Later, when the emissary from the Tang, Wang Xuance, returned to China, he reported on the remarkable accomplishments of Wangzhao. This resulted in the imperial order: Wang Xuance was to return to the western regions and bring Wangzhao back to the court. Wangzhao’s return route passed through Nepal; the Nepalese king sent his men to accompany Wangzhao until he reached Tibet. In Tibet Wangzhao saw Princess Wencheng again. The princess treated him with great respect and gave him provisions for the trip back to the Tang. Wangzhao then travelled through Tibet and reached China. He took leave of King Champu in the ninth month, and he reached Luoyang in the first month of the following year, having travelled across ten thousand Chinese miles in the course of five months.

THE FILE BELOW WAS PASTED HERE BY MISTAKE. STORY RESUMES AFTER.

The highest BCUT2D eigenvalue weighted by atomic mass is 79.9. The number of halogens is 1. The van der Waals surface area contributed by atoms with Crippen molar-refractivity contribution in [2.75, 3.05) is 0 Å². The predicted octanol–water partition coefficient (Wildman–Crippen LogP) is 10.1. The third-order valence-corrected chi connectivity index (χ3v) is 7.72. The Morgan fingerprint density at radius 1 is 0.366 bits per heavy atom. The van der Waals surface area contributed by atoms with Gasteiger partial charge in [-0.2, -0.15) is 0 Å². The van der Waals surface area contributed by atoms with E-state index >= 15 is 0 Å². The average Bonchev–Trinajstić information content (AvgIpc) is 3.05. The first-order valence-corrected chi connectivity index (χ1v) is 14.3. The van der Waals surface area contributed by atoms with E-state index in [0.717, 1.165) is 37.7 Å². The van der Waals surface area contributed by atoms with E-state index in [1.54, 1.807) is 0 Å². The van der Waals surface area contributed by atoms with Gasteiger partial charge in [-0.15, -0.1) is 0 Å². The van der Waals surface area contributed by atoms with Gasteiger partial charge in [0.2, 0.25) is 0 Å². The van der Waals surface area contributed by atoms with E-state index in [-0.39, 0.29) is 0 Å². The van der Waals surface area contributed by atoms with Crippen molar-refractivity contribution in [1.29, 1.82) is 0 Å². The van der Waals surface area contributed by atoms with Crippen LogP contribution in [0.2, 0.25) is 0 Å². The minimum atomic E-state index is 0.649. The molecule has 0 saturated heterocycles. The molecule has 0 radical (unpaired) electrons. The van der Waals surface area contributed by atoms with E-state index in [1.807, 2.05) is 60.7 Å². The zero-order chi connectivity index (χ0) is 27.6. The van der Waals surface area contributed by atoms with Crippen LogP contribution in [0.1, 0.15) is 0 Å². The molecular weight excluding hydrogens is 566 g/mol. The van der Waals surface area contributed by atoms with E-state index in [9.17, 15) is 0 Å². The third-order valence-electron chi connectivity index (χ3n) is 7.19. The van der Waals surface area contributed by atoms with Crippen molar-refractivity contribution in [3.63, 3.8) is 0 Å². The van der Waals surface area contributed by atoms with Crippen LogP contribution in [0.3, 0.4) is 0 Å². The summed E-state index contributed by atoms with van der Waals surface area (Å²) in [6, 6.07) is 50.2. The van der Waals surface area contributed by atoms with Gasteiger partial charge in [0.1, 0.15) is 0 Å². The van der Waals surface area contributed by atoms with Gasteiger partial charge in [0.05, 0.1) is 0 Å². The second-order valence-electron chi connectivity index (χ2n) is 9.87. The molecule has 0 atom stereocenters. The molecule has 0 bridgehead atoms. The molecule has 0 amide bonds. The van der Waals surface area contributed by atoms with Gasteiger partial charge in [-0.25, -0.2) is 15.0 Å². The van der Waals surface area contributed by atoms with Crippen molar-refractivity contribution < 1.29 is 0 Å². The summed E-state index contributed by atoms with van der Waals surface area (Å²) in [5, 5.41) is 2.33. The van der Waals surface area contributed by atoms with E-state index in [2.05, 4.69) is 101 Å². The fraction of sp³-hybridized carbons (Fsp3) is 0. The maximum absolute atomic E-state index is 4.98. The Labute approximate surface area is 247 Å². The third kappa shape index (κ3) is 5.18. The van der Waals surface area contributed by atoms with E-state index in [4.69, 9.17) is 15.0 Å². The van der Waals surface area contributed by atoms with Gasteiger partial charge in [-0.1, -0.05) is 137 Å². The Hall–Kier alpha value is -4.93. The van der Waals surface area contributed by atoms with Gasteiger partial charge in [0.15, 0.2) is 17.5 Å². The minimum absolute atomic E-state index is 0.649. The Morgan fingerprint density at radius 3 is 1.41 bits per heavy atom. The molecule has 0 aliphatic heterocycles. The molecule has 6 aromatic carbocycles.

In the middle year of the Linde period  the emperor came to the eastern capital of Luoyang; Wangzhao was given an audience and received the order to return to the kingdom of Kashmir and bring the brahman Lokayata, known for his longevity, to the court. He had met eminent monks at Luoyang and discussed the outline of the Buddhist teaching with them. Vinaya- master Dao and dharma-master Guan of Jing’aisi temple had requested him to translate the Sarvastivada vinaya. Having received the imperial order he could not follow this earlier plan. He left all the Sanskrit manuscripts he had brought with him in the capital city.